General PvP Strategy

From Liquipedia Starcraft 2 Wiki
Jump to: navigation, search

General Overview[edit]

PvP (Protoss versus Protoss) play is highly dependent on a player's initial build order, scouting, and tech choices in comparison to the other player, because both players are building along the same tech tree. This means that one player's tech choices must either be surmounted or completely subverted through the use of another (or the same) branch of the tech tree than (as) the opposing player. In general, builds based around the Robotics Facility beat Twilight Council builds, which in turn beat Stargate builds, which beat Robotics Facility builds. However, it is by no means a build order win.

Due to the mechanics of the Mothership Core, aggressive builds such as the 4 Warpgate Rush have fallen out of favor, with more players opting for either a choice of tech past the Cybernetics core (for example, a Stargate build for Oracle harassment), or a fast expansion behind some pressure like a Stalker poke, using their Mothership Core to defend until they have a sufficient force of Gateway units. However, early aggression does come from Blink play, since Stalkers can quickly bypass the range of the Nexus when the attacking player brings their own Mothership Core for vision.

Unit Roles and Counters[edit]

  • Gateway units are essential throughout the game in PvP, and are sometimes very effective against certain high-tier units. The exceptions are the Colossus, which is highly effective against all Gateway units, and the Archon.
  • Zealots are extremely effective meat shields for a PvP army due to their relatively high HP and low cost compared to other units. They also have decent DPS that can be improved by Charge. Often, when making gas-heavy armies (such as with Archons and Void Rays), Zealots can be used as a mineral sink, with a warp cycle of Zealots being used to harass the other player's economy while incurring little to no opportunity cost.
  • Stalkers can kite Zealots indefinitely so long as the Zealots do not have charge. However, mass Stalkers are directly countered by Immortals. Both of these weaknesses are somewhat mitigated by the Blink ability. Stalkers make excellent harassment units when combined with the Mothership Core for vision and Time Warp to slow opposing forces.
  • Sentries are extremely effective for defensive purposes early on, but lose their effectiveness as the game continues. Therefore, defensive builds try to minimize Sentry use. However, having a few Sentries for use of the Hallucinated Phoenix to scout is useful for the duration of the entire game.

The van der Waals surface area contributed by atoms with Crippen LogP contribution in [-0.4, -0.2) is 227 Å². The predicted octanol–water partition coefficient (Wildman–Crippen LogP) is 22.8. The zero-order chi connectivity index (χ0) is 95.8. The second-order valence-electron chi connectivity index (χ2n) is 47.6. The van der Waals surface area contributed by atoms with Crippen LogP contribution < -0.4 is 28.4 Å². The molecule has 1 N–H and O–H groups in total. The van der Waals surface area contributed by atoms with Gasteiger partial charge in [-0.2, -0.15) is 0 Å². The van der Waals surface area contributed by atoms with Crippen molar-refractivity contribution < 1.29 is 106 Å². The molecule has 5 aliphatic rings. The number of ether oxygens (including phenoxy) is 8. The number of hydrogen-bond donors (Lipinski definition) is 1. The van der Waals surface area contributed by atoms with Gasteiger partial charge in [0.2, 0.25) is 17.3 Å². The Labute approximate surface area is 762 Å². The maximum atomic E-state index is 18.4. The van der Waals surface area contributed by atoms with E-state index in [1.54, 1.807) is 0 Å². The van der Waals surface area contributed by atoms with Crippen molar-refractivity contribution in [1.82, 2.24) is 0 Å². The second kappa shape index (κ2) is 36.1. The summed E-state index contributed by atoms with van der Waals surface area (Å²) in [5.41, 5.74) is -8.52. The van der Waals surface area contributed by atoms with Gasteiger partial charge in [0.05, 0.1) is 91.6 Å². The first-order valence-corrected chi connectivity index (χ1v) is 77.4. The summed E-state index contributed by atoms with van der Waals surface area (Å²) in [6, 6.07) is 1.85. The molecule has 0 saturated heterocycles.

• The Mothership Core starts out as a great defensive unit for fast expansions, with its Photon Overcharge ability able to contribute a good amount of damage to any defense. It is also a great offensive unit when combined with Stalkers, since it can both use Time Warp on Zealots or Immortals, give vision to higher bases (and thus the ability to Blink around the Overcharged Nexus, and Mass Recall to return harassing troops to their base once the job is done.
  • Phoenixes can be used to disable Immortals and other Protoss ground units, as well as to attack Colossi. Phoenix harass on workers however can be deterred by a single Photon Cannon protecting the mineral line. Stalkers will bring these units down, although good positioning can win you a battle due to their fast movement speed and ability to use graviton beam on problematic units.
  • Oracles can typically inflict massive damage on an unprepared player. An Oracle can kill a Stalker in a one-on-one fight, assuming it does not run out of energy, and thus, without sufficient defense, can force the defending player to cast Photon Overcharge on their main Nexus.
  • Immortals fare extremely well against Stalkers and deal massive damage against Colossi if they can get in range. With their Hardened Shield, an Immortal can tank up to 26 Stalker hits and 12 Colossi attacks. Note that Colossi do 20 damage to the shield due to their double attack, as well as damaging the other units near the Immortal, and thus against a force of several Colossi, Immortals' shields become nearly useless.